·    February 15th – Conference. Dr. Lin came in and told me that the results of my test had shown that the cancer has spread – to my sternum and possibly my liver.  She let me know that I would not be meeting the oncologist because he wanted to have more decisive testing to confirm the state of the spread before they decide a course of treatment. As I sat there, I could feel this indiscernible wave consume me. Side blinded in my haze of disbelief, I heard some mention of the words “STAGE 4”. So, I asked and the doctor confirmed – “The cancer has spread outside of the breast, this is Stage 4 … not curable.” Dr. Lin was kind enough to get on the phone with my mom and explain everything to her that she had told me. I also met with the social worker who was assigned to my case. This sweet, sweet woman who I could truly feel only has my best interests at heart sat and spoke to me about all the resources she will be able to provide for me as well as making sure I had a plan in place to seek out the best course of treatment. Especially seeking a second opinion (which was something I already had in mind). The girls and I went to Hache LA for burgers and sangria. The next day I stayed home from work and spent the entire day in bed. On Friday February 17th, I went back to work.

·    February 20th – PET/CT whole body scan. While I was having, my scan done Heather went on a legendary quest for quarters so I could wash my sheets that Pickle had desecrated earlier that day. (Pickle is my cat; she knows something is up. She is smart like that.) Heather got a great tweet out of the whole thing, something like “Every time I have to do laundry I go through a quarter life crisis!” Boom, baby.

·    February 21st – Liver MRI. My right arm had had enough of all the poking and IVs, I was experiencing some serious discomfort. I had them put the IV in my right arm and then kept showing it to Tana because her squeamish squeals amused me. (Sorry Hamiez.)

·    February 22nd – Oncologist consult scheduled for March 24th??? The dummy nurse who helped me schedule the oncologist consultation was supposed to have scheduled it for February 24th, but when I double checked it earlier in the week I saw it was scheduled for March. I called to request this be fixed, but was told that the oncologist whom I’d been assigned was booked until March. Since I had never met him, I agreed to meet with another oncologist if I could be seen ASAP. We scheduled an appointment for February 27th with a Dr. Kwan. The social worker I had mentioned before gave me a call later that day. She was calling to give me a phone number for an oncologist at UCLA that another one of her patients had gone to for a second opinion. We talked about the tests I had done and my upcoming oncologist consult. I told her what had happened with scheduling confusion and my new consult with Dr. Kwan. She told me that was good news, I would like Dr. Kwan and that she works with young high risk patients like myself.

·    February 23rd – Ma comes to LA. My mom couldn’t stand staying in Florida any longer. I didn’t want her to have to miss any more work than she needed. But, the fantastic people that she works for in Tallahassee worked out a more than generous plan in order for her to be here with me for as long as I needed her. I can’t even begin to thank you for your generosity and allowing my mother to come be with me with peace of mind.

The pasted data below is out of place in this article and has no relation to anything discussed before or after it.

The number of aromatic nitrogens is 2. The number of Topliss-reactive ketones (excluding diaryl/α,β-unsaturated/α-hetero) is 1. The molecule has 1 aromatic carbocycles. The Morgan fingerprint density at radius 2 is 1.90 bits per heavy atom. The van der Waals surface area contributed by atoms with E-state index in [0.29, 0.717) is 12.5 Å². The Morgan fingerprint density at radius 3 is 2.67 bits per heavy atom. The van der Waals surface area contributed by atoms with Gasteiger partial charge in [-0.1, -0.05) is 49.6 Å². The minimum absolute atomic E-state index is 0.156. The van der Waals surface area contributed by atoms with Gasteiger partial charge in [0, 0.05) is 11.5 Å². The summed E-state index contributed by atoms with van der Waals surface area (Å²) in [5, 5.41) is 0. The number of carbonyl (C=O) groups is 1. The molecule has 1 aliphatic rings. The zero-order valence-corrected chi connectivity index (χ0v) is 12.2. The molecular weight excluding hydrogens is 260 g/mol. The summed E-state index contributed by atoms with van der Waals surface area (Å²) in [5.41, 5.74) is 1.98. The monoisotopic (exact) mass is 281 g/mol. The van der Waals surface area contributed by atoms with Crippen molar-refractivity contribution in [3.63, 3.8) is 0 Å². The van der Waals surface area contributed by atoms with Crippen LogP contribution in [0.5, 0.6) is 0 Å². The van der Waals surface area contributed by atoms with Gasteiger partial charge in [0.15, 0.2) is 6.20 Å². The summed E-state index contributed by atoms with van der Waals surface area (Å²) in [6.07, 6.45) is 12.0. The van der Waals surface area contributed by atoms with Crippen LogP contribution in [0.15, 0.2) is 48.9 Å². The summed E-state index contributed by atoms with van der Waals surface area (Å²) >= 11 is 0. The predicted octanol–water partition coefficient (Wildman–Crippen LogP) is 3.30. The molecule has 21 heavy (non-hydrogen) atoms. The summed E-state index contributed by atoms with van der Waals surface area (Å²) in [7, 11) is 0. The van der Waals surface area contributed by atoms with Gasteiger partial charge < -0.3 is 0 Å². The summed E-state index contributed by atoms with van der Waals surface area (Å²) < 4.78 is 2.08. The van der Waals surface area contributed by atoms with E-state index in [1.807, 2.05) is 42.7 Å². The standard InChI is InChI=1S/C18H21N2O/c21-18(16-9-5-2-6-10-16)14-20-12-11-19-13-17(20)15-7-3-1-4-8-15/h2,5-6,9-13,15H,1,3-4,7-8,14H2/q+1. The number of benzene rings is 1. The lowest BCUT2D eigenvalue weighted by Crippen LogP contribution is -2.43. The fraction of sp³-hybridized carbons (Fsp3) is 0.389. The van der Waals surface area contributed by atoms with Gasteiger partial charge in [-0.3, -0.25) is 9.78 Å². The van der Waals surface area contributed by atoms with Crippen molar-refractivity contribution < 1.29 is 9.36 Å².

·    February 24th – Routine Pap. Back at the end of January, when I was concerned about the lump in my breast I initially called my health care provider to schedule my routine pap which I was due for. They typically perform breast exams during this visit so I thought I’d kill two birds with one stone. Unfortunately, all the Gynecologists were booked 2-3 months in advance, but there was an opening with a Nurse Mid-wife for February 24th. I went alone, it was just a routine appointment so I told my mom to stay at my place and rest after her flight. This wonderful nurse came into the exam room and took both my hands, sat down with me and said she was so very sorry and asked me how I was doing. She told me she was surprised I came to my appointment, to which I responded “I still gotta get my PAP done!” Dr. Lin had called her the day before, and explained my case. Dr. Lin had sent her my file which she had read entirely already. She then told me what she does, she has her masters in midwifery and delivers babies at the hospital on Tuesdays and Wednesdays. But, she has a second masters in Chinese medicine and does acupuncture for fertility and to help chemo patients with pain management. Floored. This amazing Nurse, the way she came into my life, I just had no words. I almost started to cry. At the end of my exam, we talked some more and she gave me a big hug. She told me that she is typically booked one to two months in advance but once I start my treatments to reach out to her and she will accommodate me. She said “I am part of your medical team now, and we are going to take good care of you.” I felt great leaving that office.

Tomorrow I have my oncologist consultation with Dr. Kwan. I’m scared. But I will have my family with me, and all my amazing supporters whom have donated to my mother’s crowdfunding page. I have no words, my entire being is overflowing with love and gratitude for each and every one of you. You will never know how much this all means to me; I have no measure for it. This love, this support, all the prayers and positive thoughts I can feel them making me stronger. (That’s the cheesiest thing I will ever say, but you know what, its true!) I love you all. Thank you for fighting with me. And if you made it this far, thanks for reading everything. I doubt future posts will be this long, I don’t know how frequent they will be. But if any one has any desire to know, they will be here.

Until next time.